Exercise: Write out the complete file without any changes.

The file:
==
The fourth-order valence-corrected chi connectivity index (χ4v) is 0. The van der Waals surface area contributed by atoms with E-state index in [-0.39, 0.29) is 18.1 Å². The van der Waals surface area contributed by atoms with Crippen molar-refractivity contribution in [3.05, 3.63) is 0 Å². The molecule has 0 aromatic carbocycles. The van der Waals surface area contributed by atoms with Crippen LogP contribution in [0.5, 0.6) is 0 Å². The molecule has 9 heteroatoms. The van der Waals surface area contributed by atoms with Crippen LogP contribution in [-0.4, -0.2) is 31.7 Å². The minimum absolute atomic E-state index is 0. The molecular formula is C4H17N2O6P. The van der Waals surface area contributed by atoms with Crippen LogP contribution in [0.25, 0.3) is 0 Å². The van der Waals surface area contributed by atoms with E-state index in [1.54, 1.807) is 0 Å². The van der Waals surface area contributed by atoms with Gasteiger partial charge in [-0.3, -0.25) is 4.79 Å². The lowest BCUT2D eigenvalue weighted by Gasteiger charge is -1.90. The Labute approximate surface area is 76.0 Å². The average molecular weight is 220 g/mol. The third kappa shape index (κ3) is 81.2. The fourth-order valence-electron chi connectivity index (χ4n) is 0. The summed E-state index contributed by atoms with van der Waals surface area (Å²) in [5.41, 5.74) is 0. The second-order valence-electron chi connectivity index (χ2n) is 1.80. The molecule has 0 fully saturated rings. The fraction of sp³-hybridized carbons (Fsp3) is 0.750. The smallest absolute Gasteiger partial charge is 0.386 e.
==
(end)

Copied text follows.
The fourth-order valence-corrected chi connectivity index (χ4v) is 0. The van der Waals surface area contributed by atoms with E-state index in [-0.39, 0.29) is 18.1 Å². The van der Waals surface area contributed by atoms with Crippen molar-refractivity contribution in [3.05, 3.63) is 0 Å². The molecule has 0 aromatic carbocycles. The van der Waals surface area contributed by atoms with Crippen LogP contribution in [0.5, 0.6) is 0 Å². The molecule has 9 heteroatoms. The van der Waals surface area contributed by atoms with Crippen LogP contribution in [-0.4, -0.2) is 31.7 Å². The minimum absolute atomic E-state index is 0. The molecular formula is C4H17N2O6P. The van der Waals surface area contributed by atoms with Crippen LogP contribution in [0.25, 0.3) is 0 Å². The van der Waals surface area contributed by atoms with E-state index in [1.54, 1.807) is 0 Å². The van der Waals surface area contributed by atoms with Gasteiger partial charge in [-0.3, -0.25) is 4.79 Å². The lowest BCUT2D eigenvalue weighted by Gasteiger charge is -1.90. The Labute approximate surface area is 76.0 Å². The average molecular weight is 220 g/mol. The third kappa shape index (κ3) is 81.2. The fourth-order valence-electron chi connectivity index (χ4n) is 0. The summed E-state index contributed by atoms with van der Waals surface area (Å²) in [5.41, 5.74) is 0. The second-order valence-electron chi connectivity index (χ2n) is 1.80. The molecule has 0 fully saturated rings. The fraction of sp³-hybridized carbons (Fsp3) is 0.750. The smallest absolute Gasteiger partial charge is 0.386 e.